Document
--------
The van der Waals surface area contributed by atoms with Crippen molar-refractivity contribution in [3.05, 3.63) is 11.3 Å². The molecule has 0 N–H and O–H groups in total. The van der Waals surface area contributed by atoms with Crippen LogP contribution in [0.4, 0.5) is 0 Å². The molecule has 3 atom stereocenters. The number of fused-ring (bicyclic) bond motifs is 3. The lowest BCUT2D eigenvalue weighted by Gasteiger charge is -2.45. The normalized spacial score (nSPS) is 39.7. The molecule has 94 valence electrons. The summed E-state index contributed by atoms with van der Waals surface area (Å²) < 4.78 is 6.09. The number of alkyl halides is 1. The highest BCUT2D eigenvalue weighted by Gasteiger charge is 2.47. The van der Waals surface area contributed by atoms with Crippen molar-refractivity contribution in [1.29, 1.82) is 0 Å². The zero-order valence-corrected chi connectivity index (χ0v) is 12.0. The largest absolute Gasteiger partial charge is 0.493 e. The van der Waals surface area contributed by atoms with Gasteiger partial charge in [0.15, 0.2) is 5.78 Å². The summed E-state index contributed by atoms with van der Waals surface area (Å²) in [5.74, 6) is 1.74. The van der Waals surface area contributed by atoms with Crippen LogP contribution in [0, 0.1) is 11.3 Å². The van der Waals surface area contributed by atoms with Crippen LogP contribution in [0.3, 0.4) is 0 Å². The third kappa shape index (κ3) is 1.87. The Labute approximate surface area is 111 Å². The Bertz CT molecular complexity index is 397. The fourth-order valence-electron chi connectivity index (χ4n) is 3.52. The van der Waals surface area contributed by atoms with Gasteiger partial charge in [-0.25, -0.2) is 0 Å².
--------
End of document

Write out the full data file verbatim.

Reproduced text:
The van der Waals surface area contributed by atoms with Crippen molar-refractivity contribution in [3.05, 3.63) is 11.3 Å². The molecule has 0 N–H and O–H groups in total. The van der Waals surface area contributed by atoms with Crippen LogP contribution in [0.4, 0.5) is 0 Å². The molecule has 3 atom stereocenters. The number of fused-ring (bicyclic) bond motifs is 3. The lowest BCUT2D eigenvalue weighted by Gasteiger charge is -2.45. The normalized spacial score (nSPS) is 39.7. The molecule has 94 valence electrons. The summed E-state index contributed by atoms with van der Waals surface area (Å²) < 4.78 is 6.09. The number of alkyl halides is 1. The highest BCUT2D eigenvalue weighted by Gasteiger charge is 2.47. The van der Waals surface area contributed by atoms with Crippen molar-refractivity contribution in [1.29, 1.82) is 0 Å². The zero-order valence-corrected chi connectivity index (χ0v) is 12.0. The largest absolute Gasteiger partial charge is 0.493 e. The van der Waals surface area contributed by atoms with Gasteiger partial charge in [0.15, 0.2) is 5.78 Å². The summed E-state index contributed by atoms with van der Waals surface area (Å²) in [5.74, 6) is 1.74. The van der Waals surface area contributed by atoms with Crippen LogP contribution in [0, 0.1) is 11.3 Å². The van der Waals surface area contributed by atoms with Crippen LogP contribution in [0.3, 0.4) is 0 Å². The third kappa shape index (κ3) is 1.87. The Labute approximate surface area is 111 Å². The Bertz CT molecular complexity index is 397. The fourth-order valence-electron chi connectivity index (χ4n) is 3.52. The van der Waals surface area contributed by atoms with Gasteiger partial charge in [-0.25, -0.2) is 0 Å².